Deer-vehicle crashes -usually serious- cost Michigan residents more than $100 million annually. The average deer-vehicle crash causes about $1700 damage, often to the front end, leaving the vehicle undrivable, or shattering the entire windshield. In 2001there were more than 65,000 car-deer crashes in Michigan.
What is worse, motorists die and thousands are injured. A driver who sees a deer on the highway ahead sometimes only has a brief moment to react. And no matter what you do, the deer may not cooperate. Striking the deer is frequently the safest action to take. Motorists making evasive maneuvers may be involved in a more serious crash.

•About 80 percent of all car-deer crashes occur on 55 mph two-lane roads between 6 PM and midnight.
•Attempting to dodge a deer at any speed is risky. Many serious accidents occur when motorists swerve to avoid a deer and hit a stationary object, another vehicle, or roll over.
•Deer are unpredictable when faced with headlights, blowing horns and fast moving vehicles. They dart into traffic and often move in groups running zigzag courses across roadways.
•In Michigan, about 15% of all reported crashes involve deer. One-third of all crashes on rural two lane roads are deer vehicle crashes.
•Though deer-vehicle crashes occur all year in Michigan, they are especially prevalent during the fall rutting (mating) season and during the spring.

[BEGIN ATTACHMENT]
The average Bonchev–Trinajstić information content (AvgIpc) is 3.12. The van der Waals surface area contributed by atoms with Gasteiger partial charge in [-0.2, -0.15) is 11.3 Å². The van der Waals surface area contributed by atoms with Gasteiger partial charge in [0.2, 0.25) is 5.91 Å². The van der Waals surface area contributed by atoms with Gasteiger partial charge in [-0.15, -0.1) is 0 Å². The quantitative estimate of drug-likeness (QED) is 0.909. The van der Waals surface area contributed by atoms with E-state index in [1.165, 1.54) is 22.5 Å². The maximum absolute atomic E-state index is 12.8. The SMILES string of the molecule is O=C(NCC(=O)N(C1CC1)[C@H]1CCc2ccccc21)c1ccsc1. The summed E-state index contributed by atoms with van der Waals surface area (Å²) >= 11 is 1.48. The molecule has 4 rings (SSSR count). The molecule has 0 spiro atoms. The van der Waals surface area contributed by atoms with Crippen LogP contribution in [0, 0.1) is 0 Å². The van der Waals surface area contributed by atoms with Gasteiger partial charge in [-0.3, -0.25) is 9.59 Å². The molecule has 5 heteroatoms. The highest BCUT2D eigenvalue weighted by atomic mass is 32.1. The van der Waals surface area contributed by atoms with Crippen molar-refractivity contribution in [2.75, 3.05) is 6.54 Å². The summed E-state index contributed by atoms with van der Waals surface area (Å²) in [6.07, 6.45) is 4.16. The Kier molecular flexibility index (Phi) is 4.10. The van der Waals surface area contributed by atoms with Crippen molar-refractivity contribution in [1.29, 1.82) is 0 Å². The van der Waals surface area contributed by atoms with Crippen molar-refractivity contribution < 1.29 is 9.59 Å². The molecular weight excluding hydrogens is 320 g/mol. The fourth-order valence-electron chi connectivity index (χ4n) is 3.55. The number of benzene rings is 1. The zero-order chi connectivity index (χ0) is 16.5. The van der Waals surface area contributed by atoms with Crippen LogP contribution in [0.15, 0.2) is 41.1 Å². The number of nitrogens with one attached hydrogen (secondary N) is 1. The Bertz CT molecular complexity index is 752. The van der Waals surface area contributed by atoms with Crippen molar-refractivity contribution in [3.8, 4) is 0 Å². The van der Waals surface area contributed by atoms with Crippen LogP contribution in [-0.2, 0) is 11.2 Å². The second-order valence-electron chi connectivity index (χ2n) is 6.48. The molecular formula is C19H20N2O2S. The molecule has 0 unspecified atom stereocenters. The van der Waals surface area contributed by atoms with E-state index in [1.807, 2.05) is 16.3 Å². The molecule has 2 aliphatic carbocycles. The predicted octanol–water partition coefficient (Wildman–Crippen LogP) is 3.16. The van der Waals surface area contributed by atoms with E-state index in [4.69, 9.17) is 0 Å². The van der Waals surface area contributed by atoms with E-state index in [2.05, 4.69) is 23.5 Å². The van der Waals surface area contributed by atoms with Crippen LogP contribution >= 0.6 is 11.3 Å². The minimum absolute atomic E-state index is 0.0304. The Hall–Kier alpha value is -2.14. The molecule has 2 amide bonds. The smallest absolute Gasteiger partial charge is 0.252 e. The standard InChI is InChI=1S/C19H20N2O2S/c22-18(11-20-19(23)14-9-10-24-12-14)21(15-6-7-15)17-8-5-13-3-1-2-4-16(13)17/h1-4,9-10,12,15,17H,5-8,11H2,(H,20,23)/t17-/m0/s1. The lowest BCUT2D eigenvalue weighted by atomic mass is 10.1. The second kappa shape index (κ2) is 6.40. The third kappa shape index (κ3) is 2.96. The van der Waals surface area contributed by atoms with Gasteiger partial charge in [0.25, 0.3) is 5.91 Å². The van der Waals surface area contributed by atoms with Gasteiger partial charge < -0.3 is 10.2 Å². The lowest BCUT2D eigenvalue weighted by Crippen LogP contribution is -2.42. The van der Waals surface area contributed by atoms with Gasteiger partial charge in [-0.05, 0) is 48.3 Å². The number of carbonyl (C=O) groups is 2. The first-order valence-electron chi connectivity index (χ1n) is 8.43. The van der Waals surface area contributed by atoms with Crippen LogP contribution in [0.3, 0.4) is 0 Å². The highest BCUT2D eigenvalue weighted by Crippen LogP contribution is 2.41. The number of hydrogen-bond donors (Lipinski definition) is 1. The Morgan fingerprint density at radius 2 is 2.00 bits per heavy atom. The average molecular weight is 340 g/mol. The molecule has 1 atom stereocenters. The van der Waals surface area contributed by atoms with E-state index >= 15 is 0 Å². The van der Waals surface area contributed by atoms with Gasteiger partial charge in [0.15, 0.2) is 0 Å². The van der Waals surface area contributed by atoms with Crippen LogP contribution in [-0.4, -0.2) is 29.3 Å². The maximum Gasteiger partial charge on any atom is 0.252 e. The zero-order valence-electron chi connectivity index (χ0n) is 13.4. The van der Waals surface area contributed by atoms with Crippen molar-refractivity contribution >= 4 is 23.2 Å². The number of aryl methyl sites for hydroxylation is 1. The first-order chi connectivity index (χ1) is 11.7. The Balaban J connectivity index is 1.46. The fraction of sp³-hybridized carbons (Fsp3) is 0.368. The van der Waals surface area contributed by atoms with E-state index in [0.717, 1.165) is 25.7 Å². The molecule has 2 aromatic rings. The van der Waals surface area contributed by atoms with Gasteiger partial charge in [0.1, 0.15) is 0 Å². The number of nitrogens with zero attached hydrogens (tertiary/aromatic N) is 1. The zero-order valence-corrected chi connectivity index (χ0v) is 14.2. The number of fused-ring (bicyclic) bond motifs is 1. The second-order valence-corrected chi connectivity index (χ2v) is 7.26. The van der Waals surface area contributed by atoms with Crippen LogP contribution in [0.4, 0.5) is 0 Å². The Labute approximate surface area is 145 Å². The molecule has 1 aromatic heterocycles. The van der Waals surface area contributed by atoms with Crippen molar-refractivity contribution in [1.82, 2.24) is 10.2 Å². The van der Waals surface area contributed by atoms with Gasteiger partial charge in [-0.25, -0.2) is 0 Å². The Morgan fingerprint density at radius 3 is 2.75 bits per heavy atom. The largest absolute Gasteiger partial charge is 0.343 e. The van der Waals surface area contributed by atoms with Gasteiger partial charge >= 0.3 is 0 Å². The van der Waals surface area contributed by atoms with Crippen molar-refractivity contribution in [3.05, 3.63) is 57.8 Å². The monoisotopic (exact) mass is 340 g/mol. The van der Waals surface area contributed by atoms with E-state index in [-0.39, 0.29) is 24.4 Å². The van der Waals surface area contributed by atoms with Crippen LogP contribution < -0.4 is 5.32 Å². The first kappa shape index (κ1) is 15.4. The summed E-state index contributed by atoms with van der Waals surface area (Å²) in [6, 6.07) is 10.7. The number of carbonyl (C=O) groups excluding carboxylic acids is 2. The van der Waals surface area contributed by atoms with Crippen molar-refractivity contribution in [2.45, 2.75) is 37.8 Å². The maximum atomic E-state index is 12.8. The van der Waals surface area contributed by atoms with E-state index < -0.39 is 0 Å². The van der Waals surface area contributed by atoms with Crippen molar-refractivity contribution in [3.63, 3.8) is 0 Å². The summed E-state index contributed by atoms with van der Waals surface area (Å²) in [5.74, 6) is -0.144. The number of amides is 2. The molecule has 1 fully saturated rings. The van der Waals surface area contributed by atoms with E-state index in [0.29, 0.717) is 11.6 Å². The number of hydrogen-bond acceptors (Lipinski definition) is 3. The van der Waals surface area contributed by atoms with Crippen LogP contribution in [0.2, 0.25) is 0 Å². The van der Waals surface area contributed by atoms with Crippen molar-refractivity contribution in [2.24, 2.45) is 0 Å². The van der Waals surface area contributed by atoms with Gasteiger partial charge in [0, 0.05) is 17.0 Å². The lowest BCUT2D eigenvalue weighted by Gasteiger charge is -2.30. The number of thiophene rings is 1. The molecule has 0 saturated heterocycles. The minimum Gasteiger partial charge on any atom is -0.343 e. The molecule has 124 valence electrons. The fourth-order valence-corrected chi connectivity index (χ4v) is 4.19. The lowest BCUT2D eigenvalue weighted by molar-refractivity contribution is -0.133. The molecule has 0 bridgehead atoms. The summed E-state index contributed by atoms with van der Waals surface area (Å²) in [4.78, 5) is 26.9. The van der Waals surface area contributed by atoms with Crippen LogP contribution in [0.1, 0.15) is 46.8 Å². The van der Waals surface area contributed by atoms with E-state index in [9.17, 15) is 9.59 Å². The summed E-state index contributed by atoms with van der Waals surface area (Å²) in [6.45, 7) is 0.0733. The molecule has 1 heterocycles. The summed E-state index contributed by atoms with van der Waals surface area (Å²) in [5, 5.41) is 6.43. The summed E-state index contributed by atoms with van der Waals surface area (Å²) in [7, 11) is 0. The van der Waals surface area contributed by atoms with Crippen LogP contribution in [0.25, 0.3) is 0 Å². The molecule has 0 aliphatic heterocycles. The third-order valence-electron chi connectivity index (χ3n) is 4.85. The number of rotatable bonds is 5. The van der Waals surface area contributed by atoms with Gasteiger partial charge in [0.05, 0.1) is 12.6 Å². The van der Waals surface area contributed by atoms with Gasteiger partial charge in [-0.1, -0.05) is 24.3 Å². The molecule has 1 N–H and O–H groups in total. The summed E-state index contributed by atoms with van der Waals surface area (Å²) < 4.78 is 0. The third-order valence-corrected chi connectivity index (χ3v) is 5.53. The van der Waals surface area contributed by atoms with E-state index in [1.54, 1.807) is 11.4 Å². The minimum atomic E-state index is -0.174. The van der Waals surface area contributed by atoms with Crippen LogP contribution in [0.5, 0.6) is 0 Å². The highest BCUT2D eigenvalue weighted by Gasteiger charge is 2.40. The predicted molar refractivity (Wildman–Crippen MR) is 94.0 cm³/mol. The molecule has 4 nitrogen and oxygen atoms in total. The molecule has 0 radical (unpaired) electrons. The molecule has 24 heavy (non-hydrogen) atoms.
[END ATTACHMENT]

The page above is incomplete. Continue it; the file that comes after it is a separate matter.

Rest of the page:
•More than half of the states deer-vehicle crashes occur in Southern Michigan, many near cities and on main highways where traffic is heaviest.
•Michigan motorists experience an average of 179 deer-vehicle crashes a day.
•Due to increased motorist activity, deer-vehicle crashes are most likely to occur on Friday or Saturday night between the hours of 6 PM and midnight

•Stay aware, alert, awake, and sober.
•Wear your seatbelts.
•Heed deer crossing and speed limit signs. Deer crossing signs are an excellent reminder for driving cautiously in areas where the deer population is heaviest.
•Drive at moderate speeds through posted deer areas at all times of the day and night.
•Deliberately look for deer and if you see them, slow down.
•Don’t rely on deer whistles or high-beam headlights to deter deer. Drive cautiously at all times.
•When possible, adjust travel times during peak evening crash periods, especially in October, November and December.

•Report the crash to local police authorities.
•Police authorities or officers of the Michigan Department of Natural Resources may issue you a permit to keep the deer.
•Report the crash to your insurance company.